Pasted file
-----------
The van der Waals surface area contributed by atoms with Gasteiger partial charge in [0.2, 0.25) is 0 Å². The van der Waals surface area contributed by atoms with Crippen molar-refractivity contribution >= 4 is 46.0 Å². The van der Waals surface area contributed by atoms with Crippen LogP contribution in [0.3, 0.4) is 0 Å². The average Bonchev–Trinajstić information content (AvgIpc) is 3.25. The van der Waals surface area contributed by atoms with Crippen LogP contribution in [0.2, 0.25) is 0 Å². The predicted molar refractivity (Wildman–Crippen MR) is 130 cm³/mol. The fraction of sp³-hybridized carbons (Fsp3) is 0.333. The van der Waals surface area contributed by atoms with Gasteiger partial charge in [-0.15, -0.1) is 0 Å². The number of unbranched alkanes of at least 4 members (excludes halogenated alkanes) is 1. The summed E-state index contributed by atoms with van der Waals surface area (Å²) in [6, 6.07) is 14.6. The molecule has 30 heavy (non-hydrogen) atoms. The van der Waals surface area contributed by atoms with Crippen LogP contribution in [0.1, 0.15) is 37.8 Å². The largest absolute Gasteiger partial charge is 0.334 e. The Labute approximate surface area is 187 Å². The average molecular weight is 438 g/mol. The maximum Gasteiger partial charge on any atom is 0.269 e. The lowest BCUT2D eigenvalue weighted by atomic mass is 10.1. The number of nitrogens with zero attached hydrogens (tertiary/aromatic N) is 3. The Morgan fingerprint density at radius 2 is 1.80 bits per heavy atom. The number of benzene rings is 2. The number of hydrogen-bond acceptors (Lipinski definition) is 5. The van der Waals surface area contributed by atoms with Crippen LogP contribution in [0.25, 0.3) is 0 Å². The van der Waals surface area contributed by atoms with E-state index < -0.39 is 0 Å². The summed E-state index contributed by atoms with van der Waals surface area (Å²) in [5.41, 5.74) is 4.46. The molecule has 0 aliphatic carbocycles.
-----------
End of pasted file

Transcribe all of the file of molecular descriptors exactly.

The van der Waals surface area contributed by atoms with Gasteiger partial charge in [0.2, 0.25) is 0 Å². The van der Waals surface area contributed by atoms with Crippen molar-refractivity contribution >= 4 is 46.0 Å². The van der Waals surface area contributed by atoms with Crippen LogP contribution in [0.3, 0.4) is 0 Å². The average Bonchev–Trinajstić information content (AvgIpc) is 3.25. The van der Waals surface area contributed by atoms with Crippen LogP contribution in [0.2, 0.25) is 0 Å². The predicted molar refractivity (Wildman–Crippen MR) is 130 cm³/mol. The fraction of sp³-hybridized carbons (Fsp3) is 0.333. The van der Waals surface area contributed by atoms with Gasteiger partial charge in [-0.15, -0.1) is 0 Å². The number of unbranched alkanes of at least 4 members (excludes halogenated alkanes) is 1. The summed E-state index contributed by atoms with van der Waals surface area (Å²) in [6, 6.07) is 14.6. The molecule has 30 heavy (non-hydrogen) atoms. The van der Waals surface area contributed by atoms with Crippen LogP contribution in [0.1, 0.15) is 37.8 Å². The largest absolute Gasteiger partial charge is 0.334 e. The Labute approximate surface area is 187 Å². The average molecular weight is 438 g/mol. The maximum Gasteiger partial charge on any atom is 0.269 e. The lowest BCUT2D eigenvalue weighted by atomic mass is 10.1. The number of nitrogens with zero attached hydrogens (tertiary/aromatic N) is 3. The Morgan fingerprint density at radius 2 is 1.80 bits per heavy atom. The number of benzene rings is 2. The number of hydrogen-bond acceptors (Lipinski definition) is 5. The van der Waals surface area contributed by atoms with Crippen LogP contribution in [0.25, 0.3) is 0 Å². The van der Waals surface area contributed by atoms with E-state index < -0.39 is 0 Å². The summed E-state index contributed by atoms with van der Waals surface area (Å²) in [5.41, 5.74) is 4.46. The molecule has 0 aliphatic carbocycles.